In Graham Davis v HMRC [2022] TC08566, a sole trader's claim to have incorporated their business failed. No trade had actually been transferred. This meant that a claim for losses of the sole trade business to be relieved against income derived from the company failed.

  • From July 2002, Mr Davis carried on a Sole trade business which provided finance for second-hand car sales.
    • The business had only one customer, known as Dickinson.
    • Mr Davis provided funds to Dickinson, who acquired second-hand cars. When the cars were subsequently sold, Dickinson repaid the loan and the parties shared the profit on the sales.
  • Dickinson occasionally defaulted and failed to pay either the capital or profit element, or would only partially pay. Between 2002 and 2007 there were 30 to 70 transactions a year and up to 10 defaults a year.
    • These defaults meant that the sole trade business was Loss-making. Ultimately, Mr Davis won a civil claim against Dickinson, but no funds were received as Dickinson was declared bankrupt.
  • Mr Davis Incorporated a company, USL Securities Limited (USL), in September 2005.
  • USL started trading in October 2005. Its trade consisted of buying cars directly and selling them to consumers via third-party garages.
    • Dickinson was never a customer of USL.
  • Mr Davis argued that he had Transferred the right to carry on his sole trade business to USL in 2005.
    • Dickinson did not transfer as a customer from the sole trade to USL as Mr Davis stated that he had been advised by solicitors that it would complicate matters as there were outstanding debts that needed to be pursued.
  • In 2016-17 and 2017-18, Mr Davis claimed Relief for his sole trade losses against his income received from USL, under s.86 ITA 2007.
  • HMRC denied the loss relief claims. Mr Davis Appealed to the First Tier Tribunal (FTT).

S.86 ITA 2007 allows the losses of a former unincorporated business to be carried forward and relieved against income derived from a company where the:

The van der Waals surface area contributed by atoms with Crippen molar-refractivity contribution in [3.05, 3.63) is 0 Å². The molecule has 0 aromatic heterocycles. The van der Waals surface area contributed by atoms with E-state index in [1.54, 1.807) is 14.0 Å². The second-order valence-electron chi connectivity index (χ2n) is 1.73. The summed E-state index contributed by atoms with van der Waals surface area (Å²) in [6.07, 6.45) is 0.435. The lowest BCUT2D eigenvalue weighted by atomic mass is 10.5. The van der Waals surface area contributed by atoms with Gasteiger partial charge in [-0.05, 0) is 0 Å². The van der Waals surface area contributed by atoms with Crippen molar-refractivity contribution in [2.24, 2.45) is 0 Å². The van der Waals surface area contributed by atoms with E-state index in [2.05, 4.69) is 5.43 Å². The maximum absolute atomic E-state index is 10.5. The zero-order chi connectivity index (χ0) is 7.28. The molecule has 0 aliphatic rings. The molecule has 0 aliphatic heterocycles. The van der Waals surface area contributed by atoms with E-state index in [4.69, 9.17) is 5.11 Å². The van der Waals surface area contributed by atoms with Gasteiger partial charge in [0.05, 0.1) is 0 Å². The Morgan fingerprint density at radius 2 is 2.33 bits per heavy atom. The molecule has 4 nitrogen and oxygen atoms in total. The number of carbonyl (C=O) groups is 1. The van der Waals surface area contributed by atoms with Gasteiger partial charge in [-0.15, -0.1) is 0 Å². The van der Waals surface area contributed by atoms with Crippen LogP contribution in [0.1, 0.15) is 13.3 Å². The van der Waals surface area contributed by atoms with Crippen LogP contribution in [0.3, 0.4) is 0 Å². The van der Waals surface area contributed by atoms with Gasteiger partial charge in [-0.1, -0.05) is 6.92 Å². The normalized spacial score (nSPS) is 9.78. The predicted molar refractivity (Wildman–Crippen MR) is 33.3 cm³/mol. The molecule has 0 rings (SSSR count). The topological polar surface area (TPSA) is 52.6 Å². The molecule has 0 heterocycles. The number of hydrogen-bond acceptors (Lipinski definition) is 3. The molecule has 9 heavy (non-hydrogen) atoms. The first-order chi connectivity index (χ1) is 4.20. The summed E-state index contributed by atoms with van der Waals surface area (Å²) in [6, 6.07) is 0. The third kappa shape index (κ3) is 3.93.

• Trade has been transferred to that company.
  • Consideration for the transfer is wholly or mainly the allotment of shares.
  • Company continues to carry on the trade and the shares are still held by the individual.

The FTT found that:

  • No trade was transferred from Mr Davis to USL.
    • No physical assets were transferred.
    • The facts and evidence did not support the argument that the right to carry on the business had been transferred to the company.
    • In any case, the transfer of such a right without more, such as a customer list or the right to use a trading name, was unlikely to amount to the transfer of a trade.
  • The entirety of Mr Davis’s sole trade business of second-hand car financing with Dickinson continued to operate for two years after USL was incorporated.
  • The shares in USL were subscribed for in cash by Mr Davis and were not issued in consideration for the transfer of the trade.

The appeal was dismissed.

The FTT noted that the trade carried on by USL was not sufficiently different to the sole trade business to be treated as a different trade. Both trades provided finance relating to second-hand cars which were sold by third parties on their forecourts.

Useful guides on this topic

Losses, trade losses and sideways relief
How can trade losses be utilised? What are the restrictions?

Losses (sideways): Restriction for uncommercial trades
What are the restrictions to sideways loss relief? When do they apply? What is an uncommercial trade?

A guide to incorporation: Start here
This section of the site provides guidance and checklists to assist in forming a new company together with the incorporation of an existing business.

How to start a company
How do you go about creating a company? What do you need to do start a company? A practical guide on how to form (incorporate) a private limited company covering the key points that you need to consider.

Incorporation checklist
This checklist covers how to incorporate an existing business.

Incorporating an existing business
How to transfer an existing sole trader's business by incorporation into a company.

Cessation followed by incorporation
This guide explains the tax and accounting treatment of a sole trader or partnership business in its final period before incorporation.

External link

Graham Davis v HMRC [2022] TC08566

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